Spanish filmmaker Álvaro Longoria sets out to take a look into the hermit country of North Korea, with the help of fellow Spaniard and seemingly self proclaimed Spanish Special Delegate of North Korea’s Committee for Cultural Relations with Foreign Countries, Alejandro Cao de Benós. While there, Longoria tries to dissect the truth from the propaganda, and find out what life is actually like in North Korea, but he soon learns that all is not black and white.
A year after Dennis Rodman’s Big Bang in Pyongyang screened at the then Jameson Dublin International Film Festival, the festival – now title sponsored by Audi – takes another look behind the secretive borders of North Korea to try and discern the truth about what goes on behind closed walls.
There is little doubt that the subject matter of Álvaro Longoria’s film is one that is going to fascinate audiences around the world, but the film gets so caught up in the us against them politics of North Korea’s relationship with the rest of the world that it quickly loses focus. Longoria was allowed into North Korea on condition that he and his team never venture out alone and stick to their itinerary. If they did so, then they were allowed to interview anyone they want.
In order to back up the idea that North Korea is flat out lying to its citizens, Longoria interviews what seems like hundreds of people for the film; journalists, UN officials and North Korean defectors all get to give their two cents, and these are then contrasted with the so called facts that Longoria is told by tour guides, people on the street and Alejandro Cao de Benós. There is obviously a stark difference between the two sides, but this message gets a little confused and lost with the sheer number of interviewees used on screen.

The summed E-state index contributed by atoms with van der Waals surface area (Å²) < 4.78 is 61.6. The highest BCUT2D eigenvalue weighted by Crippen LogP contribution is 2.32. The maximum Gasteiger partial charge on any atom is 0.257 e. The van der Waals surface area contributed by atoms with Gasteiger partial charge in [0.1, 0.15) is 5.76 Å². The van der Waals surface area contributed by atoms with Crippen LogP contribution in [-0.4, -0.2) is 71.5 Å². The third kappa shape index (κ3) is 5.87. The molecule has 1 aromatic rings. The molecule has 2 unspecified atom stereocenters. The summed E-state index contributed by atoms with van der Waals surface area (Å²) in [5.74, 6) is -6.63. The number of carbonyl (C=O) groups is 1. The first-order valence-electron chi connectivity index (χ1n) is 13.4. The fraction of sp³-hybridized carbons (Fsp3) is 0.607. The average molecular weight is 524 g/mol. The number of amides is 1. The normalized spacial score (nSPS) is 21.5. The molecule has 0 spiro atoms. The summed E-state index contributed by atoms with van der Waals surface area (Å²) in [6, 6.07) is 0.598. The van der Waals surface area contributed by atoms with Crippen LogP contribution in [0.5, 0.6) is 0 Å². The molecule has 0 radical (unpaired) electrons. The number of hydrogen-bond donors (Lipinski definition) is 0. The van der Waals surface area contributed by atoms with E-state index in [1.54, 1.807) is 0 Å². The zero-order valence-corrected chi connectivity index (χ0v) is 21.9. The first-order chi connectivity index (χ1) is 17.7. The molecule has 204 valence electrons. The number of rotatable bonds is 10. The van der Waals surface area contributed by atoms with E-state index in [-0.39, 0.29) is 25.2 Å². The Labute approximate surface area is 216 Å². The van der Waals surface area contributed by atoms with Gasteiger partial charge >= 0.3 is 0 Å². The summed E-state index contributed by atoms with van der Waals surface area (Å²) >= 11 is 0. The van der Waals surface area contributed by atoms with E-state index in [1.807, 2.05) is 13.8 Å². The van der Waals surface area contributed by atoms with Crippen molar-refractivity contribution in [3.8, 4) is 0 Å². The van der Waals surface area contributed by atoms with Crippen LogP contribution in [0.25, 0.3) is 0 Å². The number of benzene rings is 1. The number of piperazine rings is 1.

Far more interesting is Longoria’s actual experiences in North Korea, that all have the distinct feeling of being staged. Funfairs, roller skating parks, water parks and museums abound, but they seem oddly crowded in comparison to the streets, or eerily empty. One particular moment of the film stands out; when Longoria asks to be taken to a Christian Church. Mass is celebrated without communion being given, everyone sings a little too well and none of them wear the ubiquitous pins that celebrate Kim Jong-un. Sadly, Longoria’s experiences in the country only make up a small portion of the film – maybe he was not permitted to film as much as he would have liked. This then means that the film turns into a discussion on propaganda, which gets a little caught up in the politics, rather than dissecting the messages being given out by both sides. What does stand out, however, is the continuous assertion by Alejandro Cao de Benós and others, that the world looks to North Korea as an example, and celebrate their leaders on North Korean national holidays, which is less an exaggeration than an all out lie.
In all, The Propaganda Game gets a little too caught up in politics, and with dozens of interviewees, feels a little scattered and cluttered. There is very little new information discovered in the film, and certainly Longoria does not get to see anything in North Korea that could paint the country in a negative light, although not for the want of trying, since he continually asks questions about the regulation haircuts, the food, what people have in their fridges, and whether people are happy, but to no avail. The most interesting “character” in The Propaganda Game is Alejandro Cao de Benós, but sadly the only knowledge we get of him is the propaganda he spouts.